Case Study #2: The College Fair
I gave a good nugget of advice the other day and I wanted to share it with my readers. The reason I am thinking about it as a case study is because I think about case studies as students, events, or circumstances that help me frame what I do when consulting.
There are a few different types of college fairs so let me be clear in that I am talking about the ones you find a public high schools, especially large ones. Private schools may have college fairs, but they are most likely larger scale versions of what they are already doing in terms of matching and introducing students. Or you may have something that is becoming more popular with privates and charters, which is the case study version of a college fair where universities workshop college applications with students and families, according to other arrangements they’ve made in order to be there. The point is that for everyone else there is some sort of negotiating, introducing, or just moving along of their college application happening.
When public schools have college fairs, there is very little done in terms of agreements that the universities have to uphold in order to be there. The basic premise is that the schools are lucky to have them, which is the exact opposite of what is happening in the private and charter schools. This is why the majority of schools that are interested in really participating in the college fair, similar to what is happening in the privates, are the military and for-profit colleges and universities. The requirements to attend or enlist are markedly lower but the benefits that the military and let’s say DeVry or University of Phoenix or a beauty college gains far outweigh what applicants would put in.
Fortunately for all of us, college recruiters have quotas to fill so they’ll show up to the public school college fair even if they have little or less interest than the private school students down the street. So I say, make that event at the public school work like it does in the private school, at least for you. While I’m not one to give all of the secrets away, here are five tips to making that college fair work for you:
1) Get the list of colleges and universities that are attending and contact their admissions offices prior to their visit. This way, you will have established a relationship and are using the college fair as an opportunity to meet the person you may have been communicating with previously.
2) Ask questions that help further along your application. Most students meet an admissions officer (and remember, the recruiter is a form of one and may even be the person who reads your application) and they start asking questions about information they can find on the school’s website: What GPA do you take? What should the personal statement say? Quit advertising your laziness. Also, as I tell students in my advanced history courses, “what” questions are the worst. Ask “why” or “how” questions: How does the average student spend their day at your university? How will you ensure that I graduate and on-time? Why do your graduates find great jobs after graduation? Now you seem like you know what you want and you have bits of information that should show up in your application (e.g. personal statement, letters of recommendation, supplementary essays).
3) Bring your business card with your normal e-mail address and a link to your website. Most universities are going to look you up in social media anyway, so why not give them something favorable to read and proactively steer them towards that site? And from Prezi to WordPress, there are a ton of free sites to post your awesome essays, pictures of your community service, and pieces of music. And you can even use that link on your applications. Remember, the recruiters are visiting your school during their low season when they have very few applications to review and are not near a deadline. Great time to promote yourself.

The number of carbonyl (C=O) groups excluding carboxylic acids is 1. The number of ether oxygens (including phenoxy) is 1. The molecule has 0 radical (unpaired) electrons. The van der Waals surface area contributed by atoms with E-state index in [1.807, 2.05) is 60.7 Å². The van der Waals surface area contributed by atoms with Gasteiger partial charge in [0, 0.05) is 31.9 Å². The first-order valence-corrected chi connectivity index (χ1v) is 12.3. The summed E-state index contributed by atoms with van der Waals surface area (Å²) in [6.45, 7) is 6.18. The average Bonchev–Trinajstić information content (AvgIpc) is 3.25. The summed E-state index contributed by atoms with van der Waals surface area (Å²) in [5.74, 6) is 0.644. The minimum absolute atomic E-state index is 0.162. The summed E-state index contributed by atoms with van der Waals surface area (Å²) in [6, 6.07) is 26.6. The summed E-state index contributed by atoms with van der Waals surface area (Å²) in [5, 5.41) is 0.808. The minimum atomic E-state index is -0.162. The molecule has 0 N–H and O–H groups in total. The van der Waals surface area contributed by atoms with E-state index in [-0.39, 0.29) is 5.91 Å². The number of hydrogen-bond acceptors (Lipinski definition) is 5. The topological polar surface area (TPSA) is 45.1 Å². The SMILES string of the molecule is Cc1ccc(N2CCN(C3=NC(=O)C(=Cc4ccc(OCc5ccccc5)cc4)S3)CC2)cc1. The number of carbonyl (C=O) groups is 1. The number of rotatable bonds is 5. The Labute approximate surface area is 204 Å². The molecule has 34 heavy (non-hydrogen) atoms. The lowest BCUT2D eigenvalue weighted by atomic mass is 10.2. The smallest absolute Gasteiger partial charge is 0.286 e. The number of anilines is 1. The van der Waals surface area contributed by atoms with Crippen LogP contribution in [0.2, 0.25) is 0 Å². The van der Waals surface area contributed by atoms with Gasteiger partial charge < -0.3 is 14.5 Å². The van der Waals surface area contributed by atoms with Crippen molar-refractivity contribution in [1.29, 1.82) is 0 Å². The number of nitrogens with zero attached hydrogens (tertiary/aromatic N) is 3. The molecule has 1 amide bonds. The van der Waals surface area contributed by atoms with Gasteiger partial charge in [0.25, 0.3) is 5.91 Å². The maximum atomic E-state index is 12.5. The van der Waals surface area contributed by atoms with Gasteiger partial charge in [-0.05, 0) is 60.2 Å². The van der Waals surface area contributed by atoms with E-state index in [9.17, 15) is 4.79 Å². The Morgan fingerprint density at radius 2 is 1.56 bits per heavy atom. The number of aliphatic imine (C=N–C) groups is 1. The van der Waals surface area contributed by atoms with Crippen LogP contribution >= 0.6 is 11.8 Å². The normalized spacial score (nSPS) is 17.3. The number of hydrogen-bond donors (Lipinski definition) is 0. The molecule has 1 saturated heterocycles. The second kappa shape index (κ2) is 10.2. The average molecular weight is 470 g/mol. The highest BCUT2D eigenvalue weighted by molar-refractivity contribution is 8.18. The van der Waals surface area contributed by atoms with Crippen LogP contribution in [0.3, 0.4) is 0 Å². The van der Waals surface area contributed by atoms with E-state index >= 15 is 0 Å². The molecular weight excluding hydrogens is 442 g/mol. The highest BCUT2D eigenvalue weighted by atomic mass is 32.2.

4) Dress right! I consider college and graduate school as interviews that last for years. It isn’t fun but that’s how it goes. Make your first impression with the college recruiter memorable in a positive way. You don’t want to be remembered as the promising student with the remarkably short skirt and t-shirt with the beer logo.
5) Visit as many of the schools as you can. Many students will say, well, I only want to go to X University so I’ll only visit that table. Or I won’t get into Y University, so I won’t bother going to that table. I often times tell students not to do the admissions process themselves before they have even applied. There are nearly 5,000 private universities in the country and way more than that in terms of public schools. Limiting yourself to the one school down the street or the one that you heard sounds fun, and excluding those that you think are too hard or you think won’t admit you, defeats the purpose of the fair. Get exposure to as many as you can. I’ve learned about some pretty awesome spots this way, including the alternative schedule at Colorado College, the various degree options at Academy of Art University, and the great study abroad opportunities at Redlands University. Take a look.
I was the first person from my high school to go to my university. At that time, this was way before the internet did most of the work for you. So I searched through those postcards you get after taking the PSAT and SAT and searched through books to find schools that I thought were the right fit. It took forever. It’s a good thing they are already doing most of that for you so go take advantage!